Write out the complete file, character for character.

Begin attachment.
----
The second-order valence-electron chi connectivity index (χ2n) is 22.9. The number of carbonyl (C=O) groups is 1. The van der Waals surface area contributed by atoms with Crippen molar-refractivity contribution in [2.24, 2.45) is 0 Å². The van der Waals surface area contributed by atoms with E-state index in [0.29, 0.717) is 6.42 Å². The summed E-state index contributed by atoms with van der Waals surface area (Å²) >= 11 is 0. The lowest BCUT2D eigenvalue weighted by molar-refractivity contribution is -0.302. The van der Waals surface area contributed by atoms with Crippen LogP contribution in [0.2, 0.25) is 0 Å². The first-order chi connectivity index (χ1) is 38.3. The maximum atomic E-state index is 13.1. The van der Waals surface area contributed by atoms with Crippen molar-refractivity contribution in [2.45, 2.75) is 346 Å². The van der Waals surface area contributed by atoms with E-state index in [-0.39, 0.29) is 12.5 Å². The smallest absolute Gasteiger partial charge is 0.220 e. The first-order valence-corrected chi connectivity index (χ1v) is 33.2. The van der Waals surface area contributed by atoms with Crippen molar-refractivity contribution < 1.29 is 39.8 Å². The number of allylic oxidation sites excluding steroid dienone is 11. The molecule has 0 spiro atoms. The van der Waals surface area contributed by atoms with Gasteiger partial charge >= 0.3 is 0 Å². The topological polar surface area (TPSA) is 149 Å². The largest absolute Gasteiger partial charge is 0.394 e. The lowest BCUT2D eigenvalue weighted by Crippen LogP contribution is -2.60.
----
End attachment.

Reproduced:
The second-order valence-electron chi connectivity index (χ2n) is 22.9. The number of carbonyl (C=O) groups is 1. The van der Waals surface area contributed by atoms with Crippen molar-refractivity contribution in [2.24, 2.45) is 0 Å². The van der Waals surface area contributed by atoms with E-state index in [0.29, 0.717) is 6.42 Å². The summed E-state index contributed by atoms with van der Waals surface area (Å²) >= 11 is 0. The lowest BCUT2D eigenvalue weighted by molar-refractivity contribution is -0.302. The van der Waals surface area contributed by atoms with Crippen LogP contribution in [0.2, 0.25) is 0 Å². The first-order chi connectivity index (χ1) is 38.3. The maximum atomic E-state index is 13.1. The van der Waals surface area contributed by atoms with Crippen molar-refractivity contribution in [2.45, 2.75) is 346 Å². The van der Waals surface area contributed by atoms with E-state index in [-0.39, 0.29) is 12.5 Å². The smallest absolute Gasteiger partial charge is 0.220 e. The first-order valence-corrected chi connectivity index (χ1v) is 33.2. The van der Waals surface area contributed by atoms with Crippen molar-refractivity contribution < 1.29 is 39.8 Å². The number of allylic oxidation sites excluding steroid dienone is 11. The molecule has 0 spiro atoms. The van der Waals surface area contributed by atoms with Gasteiger partial charge >= 0.3 is 0 Å². The topological polar surface area (TPSA) is 149 Å². The largest absolute Gasteiger partial charge is 0.394 e. The lowest BCUT2D eigenvalue weighted by Crippen LogP contribution is -2.60.